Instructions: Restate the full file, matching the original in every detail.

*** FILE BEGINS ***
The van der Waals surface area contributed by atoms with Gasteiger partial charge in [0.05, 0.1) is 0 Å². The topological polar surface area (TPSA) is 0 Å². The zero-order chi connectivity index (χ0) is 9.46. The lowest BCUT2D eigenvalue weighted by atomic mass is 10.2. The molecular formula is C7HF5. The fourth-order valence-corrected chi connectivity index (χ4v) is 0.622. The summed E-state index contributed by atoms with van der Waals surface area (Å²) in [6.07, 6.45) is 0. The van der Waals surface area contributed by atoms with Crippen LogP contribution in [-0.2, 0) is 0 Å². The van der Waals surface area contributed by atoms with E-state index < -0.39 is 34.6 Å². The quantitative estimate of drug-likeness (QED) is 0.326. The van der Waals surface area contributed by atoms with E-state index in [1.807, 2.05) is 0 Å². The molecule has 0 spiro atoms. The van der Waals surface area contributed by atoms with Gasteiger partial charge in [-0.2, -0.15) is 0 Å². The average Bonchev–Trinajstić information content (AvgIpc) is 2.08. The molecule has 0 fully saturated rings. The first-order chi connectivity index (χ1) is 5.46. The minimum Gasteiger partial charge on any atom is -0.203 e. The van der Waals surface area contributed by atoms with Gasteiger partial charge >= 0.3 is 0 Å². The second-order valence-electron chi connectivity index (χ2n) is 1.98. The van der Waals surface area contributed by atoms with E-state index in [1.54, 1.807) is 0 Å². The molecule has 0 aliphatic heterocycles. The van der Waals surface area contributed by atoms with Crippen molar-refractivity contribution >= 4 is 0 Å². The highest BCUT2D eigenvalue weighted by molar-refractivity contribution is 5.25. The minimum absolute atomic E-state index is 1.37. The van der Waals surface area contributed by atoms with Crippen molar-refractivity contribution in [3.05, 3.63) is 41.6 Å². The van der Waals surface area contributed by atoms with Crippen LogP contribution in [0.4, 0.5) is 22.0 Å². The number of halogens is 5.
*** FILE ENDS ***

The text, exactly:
The van der Waals surface area contributed by atoms with Gasteiger partial charge in [0.05, 0.1) is 0 Å². The topological polar surface area (TPSA) is 0 Å². The zero-order chi connectivity index (χ0) is 9.46. The lowest BCUT2D eigenvalue weighted by atomic mass is 10.2. The molecular formula is C7HF5. The fourth-order valence-corrected chi connectivity index (χ4v) is 0.622. The summed E-state index contributed by atoms with van der Waals surface area (Å²) in [6.07, 6.45) is 0. The van der Waals surface area contributed by atoms with Crippen LogP contribution in [-0.2, 0) is 0 Å². The van der Waals surface area contributed by atoms with E-state index < -0.39 is 34.6 Å². The quantitative estimate of drug-likeness (QED) is 0.326. The van der Waals surface area contributed by atoms with E-state index in [1.807, 2.05) is 0 Å². The molecule has 0 spiro atoms. The van der Waals surface area contributed by atoms with Gasteiger partial charge in [-0.2, -0.15) is 0 Å². The average Bonchev–Trinajstić information content (AvgIpc) is 2.08. The molecule has 0 fully saturated rings. The first-order chi connectivity index (χ1) is 5.46. The minimum Gasteiger partial charge on any atom is -0.203 e. The van der Waals surface area contributed by atoms with Gasteiger partial charge >= 0.3 is 0 Å². The second-order valence-electron chi connectivity index (χ2n) is 1.98. The van der Waals surface area contributed by atoms with E-state index in [1.54, 1.807) is 0 Å². The molecule has 0 aliphatic heterocycles. The van der Waals surface area contributed by atoms with Crippen molar-refractivity contribution >= 4 is 0 Å². The highest BCUT2D eigenvalue weighted by molar-refractivity contribution is 5.25. The minimum absolute atomic E-state index is 1.37. The van der Waals surface area contributed by atoms with Crippen molar-refractivity contribution in [3.05, 3.63) is 41.6 Å². The van der Waals surface area contributed by atoms with Crippen LogP contribution in [0.4, 0.5) is 22.0 Å². The number of halogens is 5.